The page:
An Afghan-born BBC anchor received a startling call from a Taliban spokesman while she was reporting live on air, after the extremist group toppled the government.
Yalda Hakim, whose family fled Afghanistan on horseback when she was a baby before settling in Australia in the mid-1980s, kept her poise when Suhail Shaheen dialled her mobile phone while she was conducting an interview.
She quickly switched gears, transferred Shaheen to a loudspeaker and peppered the rep with questions as the Taliban declared victory in Kabul 20 years after being removed from power by US-led forces.
“OK, we have got the Taliban’s spokesman Shail Shaheen on the line. Mr. Shaheen, can you hear me?” the Australian journalist said.
After confirming that he could hear her, Shaheen launched into a speech in which he promised “peace” in the war-ravaged country.
“There should not be any confusion, we are sure the people of Afghanistan in the city of Kabul, that their properties and their lives are safe. There will be no revenge on anyone. We are the servants of the people and of this country,” he said.
“Our leadership has instructed our forces to remain at the gate of Kabul, not to enter the city. We are awaiting a peaceful transfer of power,” added Shaheen, who did not rule out that public executions and amputation punishments could be used.
“I can’t say right now, that’s up to the judges in the courts and the laws. The judges will be appointed according to the law of the future government,” said the spokesman, who also confirmed that the country will return to the extreme version of Islamic Sharia law.
“Of course, we want Islamic government,” Shaheen said during the half-hour interview.
He also claimed the Taliban will respect the rights of women and allow them access to education.
Hakim’s colleagues praised her for maintaining her composure when she got the surprise call — and also for her probing interview.
“Have never witnessed anything quite like what happened in studio this morning, pointing our guest mic at @BBCYaldaHakim own mobile phone as a Taliban spokesman rang it in the middle of her juggling another live interview,” a BBC TV floor manager said on Twitter.
“Timing is everything, there was no rearranging this,” he added.
Broadcaster Aasmah Mir wrote: “That BBC Taliban interview is just mind-blowing. All 32 minutes of it. Yalda Hakim is an absolute boss.”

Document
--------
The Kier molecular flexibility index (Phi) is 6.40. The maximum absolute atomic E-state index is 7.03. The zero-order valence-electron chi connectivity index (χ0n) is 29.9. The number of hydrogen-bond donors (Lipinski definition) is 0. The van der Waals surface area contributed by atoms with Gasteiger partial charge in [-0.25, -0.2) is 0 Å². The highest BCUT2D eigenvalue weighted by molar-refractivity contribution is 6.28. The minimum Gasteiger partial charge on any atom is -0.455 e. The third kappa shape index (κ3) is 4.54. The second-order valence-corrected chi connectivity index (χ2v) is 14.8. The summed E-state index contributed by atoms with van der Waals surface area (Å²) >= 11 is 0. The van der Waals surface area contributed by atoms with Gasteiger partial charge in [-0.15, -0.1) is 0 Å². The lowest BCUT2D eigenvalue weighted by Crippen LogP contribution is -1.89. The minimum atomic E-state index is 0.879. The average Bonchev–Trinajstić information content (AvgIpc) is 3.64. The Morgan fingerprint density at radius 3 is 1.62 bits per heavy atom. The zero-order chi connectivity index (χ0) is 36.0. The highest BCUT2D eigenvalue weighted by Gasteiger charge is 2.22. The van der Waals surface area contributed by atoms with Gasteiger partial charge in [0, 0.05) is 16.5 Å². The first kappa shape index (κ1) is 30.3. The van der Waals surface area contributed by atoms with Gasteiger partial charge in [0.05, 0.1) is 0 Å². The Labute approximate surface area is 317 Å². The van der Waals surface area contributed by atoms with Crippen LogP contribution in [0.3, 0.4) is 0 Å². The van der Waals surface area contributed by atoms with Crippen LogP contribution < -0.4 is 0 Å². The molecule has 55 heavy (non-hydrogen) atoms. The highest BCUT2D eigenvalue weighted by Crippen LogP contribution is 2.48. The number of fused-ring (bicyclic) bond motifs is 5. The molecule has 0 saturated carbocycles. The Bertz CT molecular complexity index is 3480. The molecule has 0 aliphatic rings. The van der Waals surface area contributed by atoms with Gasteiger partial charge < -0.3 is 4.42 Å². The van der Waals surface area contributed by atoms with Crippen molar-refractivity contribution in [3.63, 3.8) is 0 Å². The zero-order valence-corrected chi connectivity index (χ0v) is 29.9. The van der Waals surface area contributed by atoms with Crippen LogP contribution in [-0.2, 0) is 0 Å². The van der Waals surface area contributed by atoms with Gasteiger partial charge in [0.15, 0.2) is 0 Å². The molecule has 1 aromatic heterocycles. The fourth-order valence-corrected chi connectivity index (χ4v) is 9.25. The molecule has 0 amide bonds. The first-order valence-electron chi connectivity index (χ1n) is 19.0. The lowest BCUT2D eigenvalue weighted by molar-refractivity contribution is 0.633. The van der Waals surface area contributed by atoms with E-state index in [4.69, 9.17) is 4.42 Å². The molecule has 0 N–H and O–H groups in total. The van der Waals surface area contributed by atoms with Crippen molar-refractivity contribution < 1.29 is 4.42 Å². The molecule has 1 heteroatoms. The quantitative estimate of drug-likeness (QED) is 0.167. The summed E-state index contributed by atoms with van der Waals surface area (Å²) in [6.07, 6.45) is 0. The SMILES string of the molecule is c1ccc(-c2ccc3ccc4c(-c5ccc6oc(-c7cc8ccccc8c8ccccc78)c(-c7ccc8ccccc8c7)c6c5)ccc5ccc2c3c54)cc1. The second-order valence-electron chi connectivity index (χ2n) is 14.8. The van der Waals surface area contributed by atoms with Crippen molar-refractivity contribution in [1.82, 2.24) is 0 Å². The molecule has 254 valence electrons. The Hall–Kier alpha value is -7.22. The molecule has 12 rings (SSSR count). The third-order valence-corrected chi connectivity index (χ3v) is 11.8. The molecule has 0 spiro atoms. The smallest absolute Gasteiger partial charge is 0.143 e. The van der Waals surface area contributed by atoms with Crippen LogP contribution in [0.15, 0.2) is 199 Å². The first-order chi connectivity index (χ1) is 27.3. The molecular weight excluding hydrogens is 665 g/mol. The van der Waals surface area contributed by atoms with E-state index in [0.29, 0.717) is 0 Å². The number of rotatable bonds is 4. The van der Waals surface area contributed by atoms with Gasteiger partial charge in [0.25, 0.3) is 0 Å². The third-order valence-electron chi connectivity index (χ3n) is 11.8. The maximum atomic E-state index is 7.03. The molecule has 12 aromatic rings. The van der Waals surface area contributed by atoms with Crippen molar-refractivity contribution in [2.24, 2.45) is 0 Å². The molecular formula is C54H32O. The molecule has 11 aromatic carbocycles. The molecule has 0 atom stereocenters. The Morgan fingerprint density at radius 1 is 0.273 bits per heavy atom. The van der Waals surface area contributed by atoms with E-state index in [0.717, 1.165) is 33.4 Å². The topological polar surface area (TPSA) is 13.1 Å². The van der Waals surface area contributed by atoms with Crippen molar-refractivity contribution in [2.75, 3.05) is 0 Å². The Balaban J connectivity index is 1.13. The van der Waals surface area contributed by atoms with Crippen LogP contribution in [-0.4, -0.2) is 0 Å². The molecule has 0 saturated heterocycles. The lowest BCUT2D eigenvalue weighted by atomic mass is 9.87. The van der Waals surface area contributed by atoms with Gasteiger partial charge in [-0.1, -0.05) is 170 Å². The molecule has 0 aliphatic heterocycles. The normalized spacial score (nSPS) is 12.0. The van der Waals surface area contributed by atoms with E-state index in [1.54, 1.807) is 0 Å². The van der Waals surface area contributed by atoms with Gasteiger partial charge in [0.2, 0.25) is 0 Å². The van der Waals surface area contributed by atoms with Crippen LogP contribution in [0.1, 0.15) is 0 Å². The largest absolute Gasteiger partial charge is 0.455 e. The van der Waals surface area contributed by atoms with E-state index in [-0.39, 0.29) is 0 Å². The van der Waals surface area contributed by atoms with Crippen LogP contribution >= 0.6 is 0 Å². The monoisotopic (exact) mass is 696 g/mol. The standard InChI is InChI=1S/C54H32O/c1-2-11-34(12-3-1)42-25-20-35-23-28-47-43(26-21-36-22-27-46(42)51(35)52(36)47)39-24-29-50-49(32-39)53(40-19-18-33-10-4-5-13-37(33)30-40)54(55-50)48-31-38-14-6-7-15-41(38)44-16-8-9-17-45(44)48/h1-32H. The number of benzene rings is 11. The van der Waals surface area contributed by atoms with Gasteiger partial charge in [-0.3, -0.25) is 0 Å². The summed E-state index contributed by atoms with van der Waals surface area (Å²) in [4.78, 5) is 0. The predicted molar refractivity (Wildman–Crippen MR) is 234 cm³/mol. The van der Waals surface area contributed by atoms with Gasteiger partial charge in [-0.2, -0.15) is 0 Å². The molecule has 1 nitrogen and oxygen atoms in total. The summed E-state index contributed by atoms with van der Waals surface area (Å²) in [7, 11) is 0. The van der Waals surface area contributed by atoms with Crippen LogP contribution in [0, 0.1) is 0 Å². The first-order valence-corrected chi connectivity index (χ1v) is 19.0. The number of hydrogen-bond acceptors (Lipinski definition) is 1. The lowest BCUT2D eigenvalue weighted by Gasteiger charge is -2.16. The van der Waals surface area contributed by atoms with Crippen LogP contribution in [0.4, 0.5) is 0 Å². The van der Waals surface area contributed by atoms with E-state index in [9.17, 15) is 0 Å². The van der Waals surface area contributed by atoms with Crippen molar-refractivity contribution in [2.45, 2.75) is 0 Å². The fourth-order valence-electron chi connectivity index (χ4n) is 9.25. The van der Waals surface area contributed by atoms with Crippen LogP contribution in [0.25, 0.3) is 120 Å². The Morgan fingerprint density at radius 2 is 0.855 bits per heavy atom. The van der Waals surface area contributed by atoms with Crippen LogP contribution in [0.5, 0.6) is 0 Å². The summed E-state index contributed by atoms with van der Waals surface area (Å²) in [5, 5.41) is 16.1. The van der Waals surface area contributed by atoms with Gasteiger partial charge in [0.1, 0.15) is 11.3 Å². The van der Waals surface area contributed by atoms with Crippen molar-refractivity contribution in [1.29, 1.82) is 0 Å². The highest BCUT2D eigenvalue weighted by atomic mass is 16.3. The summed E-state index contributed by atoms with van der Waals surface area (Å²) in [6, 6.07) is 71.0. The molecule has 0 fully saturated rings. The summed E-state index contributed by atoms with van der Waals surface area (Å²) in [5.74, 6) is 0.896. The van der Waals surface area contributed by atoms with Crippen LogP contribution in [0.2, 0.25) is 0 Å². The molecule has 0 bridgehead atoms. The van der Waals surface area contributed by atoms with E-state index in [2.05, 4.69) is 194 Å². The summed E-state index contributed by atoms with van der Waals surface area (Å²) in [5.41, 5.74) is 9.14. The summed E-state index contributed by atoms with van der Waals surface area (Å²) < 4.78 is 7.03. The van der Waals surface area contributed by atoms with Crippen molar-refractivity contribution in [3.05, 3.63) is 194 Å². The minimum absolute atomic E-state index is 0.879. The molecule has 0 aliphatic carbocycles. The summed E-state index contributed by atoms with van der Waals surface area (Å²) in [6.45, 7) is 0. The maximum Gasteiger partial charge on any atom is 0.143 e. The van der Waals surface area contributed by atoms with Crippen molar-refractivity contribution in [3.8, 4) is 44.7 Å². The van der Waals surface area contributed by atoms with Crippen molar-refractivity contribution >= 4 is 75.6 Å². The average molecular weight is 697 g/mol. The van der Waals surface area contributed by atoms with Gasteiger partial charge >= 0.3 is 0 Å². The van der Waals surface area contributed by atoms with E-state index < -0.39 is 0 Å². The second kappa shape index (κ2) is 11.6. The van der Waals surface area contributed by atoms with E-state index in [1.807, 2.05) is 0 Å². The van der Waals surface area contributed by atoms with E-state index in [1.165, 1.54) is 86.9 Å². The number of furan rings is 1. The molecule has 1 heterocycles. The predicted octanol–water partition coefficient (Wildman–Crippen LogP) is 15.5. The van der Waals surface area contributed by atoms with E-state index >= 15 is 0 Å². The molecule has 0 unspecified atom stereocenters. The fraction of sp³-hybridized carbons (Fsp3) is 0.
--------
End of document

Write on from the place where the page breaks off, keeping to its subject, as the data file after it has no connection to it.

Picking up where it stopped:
Who is Yalda Hakim?
Hakim was only six months old when her family fled to Pakistan during the Afghan-Soviet War. Her father was an architect and avoiding conscription so put Hakim and her mother on one horse, her older brother and sister on another and led them out of the country on foot.
They walked for 10 days before arriving in Pakistan, where they stayed for two years before being sponsored by an Australian couple to move to NSW.
She attended Macarthur Girls High School in Parramatta before studying journalism at Sydney’s Macleay College. She worked for the SBS before moving to London and taking up a role with the BBC in 2012.
She is a star in Afghanistan, which she visited for the first time in 2008. Hakim interviewed then-Afghanistan president Hamid Karzai in 2013, has received the United Nations Media Peace Prize and now fronts the flagship BBC program Impact.
In 2018 she told Women’s Weekly her first stop in any country she was visiting as a reporter was the salon.
She revealed the unique strategy allowed her to tap in to what often-repressed women are really experiencing.
“I get my hair done, they’re getting their hair done, they take off their head scarves and I suddenly see what’s going on under the scarves – peroxided blonde hair and incredible dazzling outfits,” she said.
“Then they talk about everything from how they’re dealing with motherhood to marriage, but also politics and their place in society and what’s going on, and the struggles and challenges they face. That helps me tap into something that my male colleagues just could never, ever do.”
What’s the latest on Afghanistan?
US President Joe Biden broke days of silence Tuesday on the chaotic American pullout from Afghanistan, doubling down on his decision as he fired scorching criticism at the country’s former Western-backed leadership for failing to resist the Taliban.
“I stand squarely behind my decision. After 20 years, I’ve learned the hard way that there was never a good time to withdraw US forces,” he said in a televised address from the White House.
As images of chaos and desperation beamed in from Kabul, where American soldiers were trying to mount an evacuation from the airport while Taliban fighters flooded the city, Biden said: “The buck stops with me.”
Brushing off criticism that the evacuation is a debacle, Biden said the priority is to stop a war that had expanded far beyond its initially modest goals of punishing the Taliban for links to Al-Qaeda after 9/11.
“The mission in Afghanistan was never supposed to be nation-building,” he said, vowing that despite the departure of US troops anti-terrorism operations would continue.
Biden said “thousands” of US citizens and Afghans who had worked with American forces are to be evacuated over the coming days. He threatened a “devastating” military response if the Taliban launch attacks in the meantime.
– with New York Post, AFP